- Establishment: Hand or machine plant into firm cultivated ground. Water if needed in the first year only. Cultivate shallowly for 2 years; alternatively, weeds can be controlled by mowing, as hazels are excellent root comptetitors.
- Fertilizer: Follow local guidelines for corn, but add more potash (as much as double). For plants bearing nuts; they need a good nitrogen shot in early-mid September to form good female flower buds. This has NO EFFECT on the cold-hardiness of these hazels!! (It only took us 15 years to convince ourselves of this.) Fertilizer starting in 1st year will greatly speed growth.
- Pruning: None required. If they get too large for your needs, cut them to the ground (coppice them)—they will rapidly grow back and be back in nut production within 2–3 years. Because wild hazels spread from the roots, a very few of these hybrids will, also. Any that do spread are easily controlled by tillage or Roundup. As with herbicides and any woody plant, avoid drift.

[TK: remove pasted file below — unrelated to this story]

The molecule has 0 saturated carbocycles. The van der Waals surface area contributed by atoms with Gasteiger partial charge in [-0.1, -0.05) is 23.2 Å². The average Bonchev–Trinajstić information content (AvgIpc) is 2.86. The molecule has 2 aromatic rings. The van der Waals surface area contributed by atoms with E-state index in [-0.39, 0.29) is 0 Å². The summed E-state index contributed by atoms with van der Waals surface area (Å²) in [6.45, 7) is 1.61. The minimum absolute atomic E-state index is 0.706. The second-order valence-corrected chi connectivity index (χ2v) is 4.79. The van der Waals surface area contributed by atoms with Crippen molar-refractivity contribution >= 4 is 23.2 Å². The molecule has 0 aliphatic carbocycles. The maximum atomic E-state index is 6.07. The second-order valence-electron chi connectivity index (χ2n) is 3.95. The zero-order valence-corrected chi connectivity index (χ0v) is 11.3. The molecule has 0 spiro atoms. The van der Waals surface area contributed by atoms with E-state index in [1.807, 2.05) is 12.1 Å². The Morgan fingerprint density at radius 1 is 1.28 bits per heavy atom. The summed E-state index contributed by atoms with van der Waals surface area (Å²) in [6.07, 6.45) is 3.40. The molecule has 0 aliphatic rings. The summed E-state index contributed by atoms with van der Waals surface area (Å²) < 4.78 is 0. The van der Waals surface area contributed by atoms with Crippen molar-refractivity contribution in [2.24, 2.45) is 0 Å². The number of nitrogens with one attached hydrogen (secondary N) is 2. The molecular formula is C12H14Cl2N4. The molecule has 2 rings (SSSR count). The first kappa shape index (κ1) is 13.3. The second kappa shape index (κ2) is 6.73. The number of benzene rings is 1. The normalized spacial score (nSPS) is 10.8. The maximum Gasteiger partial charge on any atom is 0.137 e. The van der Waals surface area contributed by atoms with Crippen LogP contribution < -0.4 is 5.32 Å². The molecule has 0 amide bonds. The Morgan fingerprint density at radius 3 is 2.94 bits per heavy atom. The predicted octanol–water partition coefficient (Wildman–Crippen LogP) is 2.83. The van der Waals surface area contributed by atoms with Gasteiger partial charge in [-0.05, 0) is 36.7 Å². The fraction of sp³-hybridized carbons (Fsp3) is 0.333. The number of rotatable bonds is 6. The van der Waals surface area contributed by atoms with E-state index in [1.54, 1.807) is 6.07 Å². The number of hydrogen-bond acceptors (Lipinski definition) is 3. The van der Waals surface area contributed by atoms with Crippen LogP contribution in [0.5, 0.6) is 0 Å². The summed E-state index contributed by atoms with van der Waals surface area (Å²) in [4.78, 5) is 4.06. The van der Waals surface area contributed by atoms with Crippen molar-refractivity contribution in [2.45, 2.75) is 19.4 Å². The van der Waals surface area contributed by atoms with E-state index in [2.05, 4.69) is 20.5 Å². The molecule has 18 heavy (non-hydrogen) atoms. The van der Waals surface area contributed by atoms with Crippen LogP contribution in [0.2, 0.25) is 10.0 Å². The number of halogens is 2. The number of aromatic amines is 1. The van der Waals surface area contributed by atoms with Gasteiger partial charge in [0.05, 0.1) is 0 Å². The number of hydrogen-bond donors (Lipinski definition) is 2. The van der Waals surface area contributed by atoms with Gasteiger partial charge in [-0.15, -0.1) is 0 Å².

- Harvest: By hand now, by machine soon.
- Seedling size: Transplanting small seedlings gives the best survival, growth, and cost. We sell "tubelings", greenhouse-started young plants that are rapidly growing at the time of transplant. This lets them make almost 2 year's growth in one year, if done right.
Basic Hazel Info 4: Market for hazelnuts